The most powerful storm to hit the Bahamas since records began has torn roofs from buildings and caused severe flooding.
The slow-moving, category five Dorian – the second-strongest Atlantic hurricane on record – is now packing sustained winds of up to 175mph (280km/h).
A “life-threatening” storm surge of 23ft (7m) is predicted in places.
The hurricane is moving slowly westwards and may hit areas of the eastern US seaboard.
The US states of Florida, Georgia, North and South Carolina have all declared states of emergency.
There is no official word from the Bahamas yet on casualties.
What’s the latest from the Bahamas?
The US National Hurricane Center (NHC) said that at 06:00 GMT, Dorian was moving slowly westwards through Grand Bahama, having made landfall earlier on the Abaco islands, which are just to the east.
Both chains are in the north of the Bahamas archipelago. Grand Bahama, with a population of about 50,000, is only 100km (60 miles) east of West Palm Beach in Florida.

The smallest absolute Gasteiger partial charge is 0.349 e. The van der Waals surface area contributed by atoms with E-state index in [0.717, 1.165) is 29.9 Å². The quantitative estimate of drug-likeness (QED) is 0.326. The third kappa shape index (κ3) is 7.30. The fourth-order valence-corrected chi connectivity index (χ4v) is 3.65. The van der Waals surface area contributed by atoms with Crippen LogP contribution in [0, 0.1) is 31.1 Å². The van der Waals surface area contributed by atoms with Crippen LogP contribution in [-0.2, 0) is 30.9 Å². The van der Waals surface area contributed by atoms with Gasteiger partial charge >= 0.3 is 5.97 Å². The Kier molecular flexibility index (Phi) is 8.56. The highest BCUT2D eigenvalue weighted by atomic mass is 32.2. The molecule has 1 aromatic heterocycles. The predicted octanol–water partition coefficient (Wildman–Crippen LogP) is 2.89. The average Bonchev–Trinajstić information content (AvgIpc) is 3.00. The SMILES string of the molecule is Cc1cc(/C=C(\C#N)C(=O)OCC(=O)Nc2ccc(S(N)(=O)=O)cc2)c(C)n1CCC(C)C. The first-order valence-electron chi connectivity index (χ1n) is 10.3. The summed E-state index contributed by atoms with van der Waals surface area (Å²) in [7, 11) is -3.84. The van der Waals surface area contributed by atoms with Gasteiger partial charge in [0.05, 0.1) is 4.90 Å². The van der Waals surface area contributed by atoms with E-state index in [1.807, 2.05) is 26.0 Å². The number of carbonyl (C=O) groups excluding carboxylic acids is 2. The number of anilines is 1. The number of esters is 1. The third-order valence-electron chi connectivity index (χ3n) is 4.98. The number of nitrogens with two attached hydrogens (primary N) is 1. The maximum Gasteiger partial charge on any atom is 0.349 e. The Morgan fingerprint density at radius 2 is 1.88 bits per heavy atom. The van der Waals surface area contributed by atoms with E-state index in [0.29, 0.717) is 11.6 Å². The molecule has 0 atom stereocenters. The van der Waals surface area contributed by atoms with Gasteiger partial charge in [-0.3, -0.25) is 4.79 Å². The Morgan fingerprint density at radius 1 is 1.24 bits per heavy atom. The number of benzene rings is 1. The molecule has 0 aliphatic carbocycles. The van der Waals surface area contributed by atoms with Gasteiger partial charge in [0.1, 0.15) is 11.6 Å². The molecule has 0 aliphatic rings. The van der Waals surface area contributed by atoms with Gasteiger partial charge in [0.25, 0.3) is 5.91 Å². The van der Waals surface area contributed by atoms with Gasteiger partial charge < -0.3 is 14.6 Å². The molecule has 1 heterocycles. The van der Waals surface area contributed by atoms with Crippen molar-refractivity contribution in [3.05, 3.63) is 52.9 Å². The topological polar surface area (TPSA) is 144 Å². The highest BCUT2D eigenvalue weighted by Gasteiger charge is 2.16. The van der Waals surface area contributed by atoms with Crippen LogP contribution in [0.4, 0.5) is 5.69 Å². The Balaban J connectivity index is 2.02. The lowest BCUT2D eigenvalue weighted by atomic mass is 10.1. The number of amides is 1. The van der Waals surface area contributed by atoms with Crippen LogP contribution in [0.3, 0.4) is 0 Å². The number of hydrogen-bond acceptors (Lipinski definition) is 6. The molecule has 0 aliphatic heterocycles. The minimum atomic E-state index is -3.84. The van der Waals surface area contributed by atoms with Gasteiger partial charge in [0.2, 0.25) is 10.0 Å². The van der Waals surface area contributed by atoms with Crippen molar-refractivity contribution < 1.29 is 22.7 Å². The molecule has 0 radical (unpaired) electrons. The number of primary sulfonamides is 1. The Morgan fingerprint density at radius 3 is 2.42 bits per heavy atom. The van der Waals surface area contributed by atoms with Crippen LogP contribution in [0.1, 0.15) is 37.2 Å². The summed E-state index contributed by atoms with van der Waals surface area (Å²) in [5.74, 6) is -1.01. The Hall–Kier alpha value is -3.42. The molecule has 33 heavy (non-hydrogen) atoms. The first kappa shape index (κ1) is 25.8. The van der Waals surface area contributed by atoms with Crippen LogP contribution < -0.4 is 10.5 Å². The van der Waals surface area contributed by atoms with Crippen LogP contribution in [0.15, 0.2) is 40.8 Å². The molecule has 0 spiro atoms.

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Dorian is travelling west at just 5mph (7km/h).
The NHC said the hurricane would “continue to pound Grand Bahama Island” through much of the day and evening on Monday.
There was little information overnight from the affected Bahamas islands amid power cuts and limited internet access.
However, video and tweets posted by Latrae Rahming, a former aide to ex-PM Perry Christie, showed severe damage on the Abaco Islands, home to about 17,000 people.
Cars have been flipped over, roofs torn off and water at the coast is shown to have reached roof level at some points.
“We have lost the economy of Abaco. Praying for safety and lives,” Mr Rahming tweeted.
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